Reagan should have been impeached for Iran-Contra. But it was only due to a “gentlemen's agreement” between members of both parties that protected the Gipper. Fast-forward to the Clinton presidency, and the nation witnessed the republicans gross abuse of the process. Next, when both Bush and Cheney should have been impeached, the absence of spine in Congress protected the pair.

Thus, it's important to take a look at what factors were in play in 1973-74 that were significantly different that in the following eras. Those who study the history of Watergate recognize that Senator Ted Kennedy played a vital role, though largely from behind the scenes. That was important. Yet the single biggest factor was that at the grass roots level, citizens were exercising their Amendment 1 rights. They were speaking publicly about the outrages they saw detailed in the Senate Watergate hearings. They held public rallies and demonstrations. They wrote letters-to-the-editor of their newspapers. And they contacted their elected representatives.

These efforts helped shape public opinion. And even the worst republican scoundrels in DC knew that they were walking a shaky tightrope. There were still republicans across the country supporting the man that everyone in Congress knew had suffered what was then called a “nervous break-down.” But that was generally an insiders' secret. The general public didn't know how unhinged the president actually was.

Today, a Ph.D in psychology is not required to know Trump is unhinged. It's not an insiders secret. A law degree is not needed to interpret the clues that Trump is trying to derail the investigations into his campaign/ administration's connections to the Russian attempt to hijack the 2016 presidential election. And, no matter if one suspects that coordinated effort did or did not determine the outcome, the offense is exactly the same. For it matters not if a bank-robber escapes with the loot or not – he is still guilty of the exact same crime f bank robbery.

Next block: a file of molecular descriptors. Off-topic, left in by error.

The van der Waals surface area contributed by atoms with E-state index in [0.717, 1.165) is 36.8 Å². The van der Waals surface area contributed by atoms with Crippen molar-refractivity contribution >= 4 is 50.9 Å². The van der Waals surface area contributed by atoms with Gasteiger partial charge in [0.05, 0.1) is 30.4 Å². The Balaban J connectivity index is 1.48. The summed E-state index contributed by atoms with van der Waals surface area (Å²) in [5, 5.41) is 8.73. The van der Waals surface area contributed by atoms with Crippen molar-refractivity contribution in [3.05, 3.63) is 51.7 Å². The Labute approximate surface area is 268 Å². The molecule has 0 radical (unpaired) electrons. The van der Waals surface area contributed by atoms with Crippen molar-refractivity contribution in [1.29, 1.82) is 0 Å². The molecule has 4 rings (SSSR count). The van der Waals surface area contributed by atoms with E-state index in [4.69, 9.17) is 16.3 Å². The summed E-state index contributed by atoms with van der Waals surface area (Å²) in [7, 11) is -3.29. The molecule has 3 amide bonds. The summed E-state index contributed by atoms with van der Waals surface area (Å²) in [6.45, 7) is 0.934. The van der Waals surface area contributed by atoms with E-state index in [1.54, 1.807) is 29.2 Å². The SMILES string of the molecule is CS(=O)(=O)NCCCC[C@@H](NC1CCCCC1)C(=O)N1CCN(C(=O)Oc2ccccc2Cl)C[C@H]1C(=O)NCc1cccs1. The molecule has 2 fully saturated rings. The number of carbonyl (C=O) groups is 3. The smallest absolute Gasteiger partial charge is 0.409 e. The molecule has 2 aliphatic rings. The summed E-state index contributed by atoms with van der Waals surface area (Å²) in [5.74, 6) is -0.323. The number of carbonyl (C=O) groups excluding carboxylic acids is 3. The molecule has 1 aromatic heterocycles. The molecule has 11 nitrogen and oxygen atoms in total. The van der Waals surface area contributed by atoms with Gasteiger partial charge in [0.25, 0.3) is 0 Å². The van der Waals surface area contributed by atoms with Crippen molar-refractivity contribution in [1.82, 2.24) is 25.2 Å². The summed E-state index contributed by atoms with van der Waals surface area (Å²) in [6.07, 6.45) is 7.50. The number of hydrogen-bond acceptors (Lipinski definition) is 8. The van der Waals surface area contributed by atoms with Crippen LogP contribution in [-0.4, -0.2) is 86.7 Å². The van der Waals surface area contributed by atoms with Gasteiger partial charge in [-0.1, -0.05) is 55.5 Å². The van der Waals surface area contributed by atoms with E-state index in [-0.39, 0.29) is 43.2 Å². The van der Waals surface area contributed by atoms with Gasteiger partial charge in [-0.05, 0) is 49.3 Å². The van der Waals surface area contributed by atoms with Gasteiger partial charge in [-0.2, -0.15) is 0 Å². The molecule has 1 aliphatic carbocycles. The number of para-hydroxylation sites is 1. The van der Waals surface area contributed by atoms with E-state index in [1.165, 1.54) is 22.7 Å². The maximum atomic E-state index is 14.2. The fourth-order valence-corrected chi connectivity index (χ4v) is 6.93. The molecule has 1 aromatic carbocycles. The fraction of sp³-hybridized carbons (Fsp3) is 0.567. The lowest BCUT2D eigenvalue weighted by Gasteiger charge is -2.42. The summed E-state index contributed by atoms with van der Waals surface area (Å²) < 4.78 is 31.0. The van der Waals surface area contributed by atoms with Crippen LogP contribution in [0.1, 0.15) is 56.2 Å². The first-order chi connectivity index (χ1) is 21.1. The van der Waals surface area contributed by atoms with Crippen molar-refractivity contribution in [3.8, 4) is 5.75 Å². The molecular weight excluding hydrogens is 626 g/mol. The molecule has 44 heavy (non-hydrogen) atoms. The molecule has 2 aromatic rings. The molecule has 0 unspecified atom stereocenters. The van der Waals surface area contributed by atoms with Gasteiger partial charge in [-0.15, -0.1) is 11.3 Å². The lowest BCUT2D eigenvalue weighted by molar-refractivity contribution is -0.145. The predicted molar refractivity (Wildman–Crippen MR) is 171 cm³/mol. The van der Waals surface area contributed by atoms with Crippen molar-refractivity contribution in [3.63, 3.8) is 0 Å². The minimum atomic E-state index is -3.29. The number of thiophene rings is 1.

The grass roots needs to be putting pressure on their elected representatives. We need to show the community-based organizing that lets the republican rats know that their comfortable positions are anything but secure. It is possible that Trump won't be impeached until after the 2018 elections, and if that is what it takes, we will be fully prepared. The better prepared we are, however, the more likely that this process will begin to unfold earlier. Do not assume that there is loyalty to Trump in DC.

The grass roots can increase support for impeaching Trump by communicating in a manner the “middle Americans” understand and agree with. And that includes a focus on the Constitution. Not in the sense of the rabid right-wing's “original intent” nonsense; it is easy to point out that the original intent was to exclude non-white males and all females from power. We see that same sick thinking in those who support Trump, no matter what laws he breaks.

Impeaching Trump (and electing a far better Congress) is a possibility that is open to us. But it will not happen if we wait impatiently, arguing on the internet and mistaking that for activism, hoping for a hero to lead the way. It's up to us. You and me. Let's do this.

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H2O Man May 2017 OP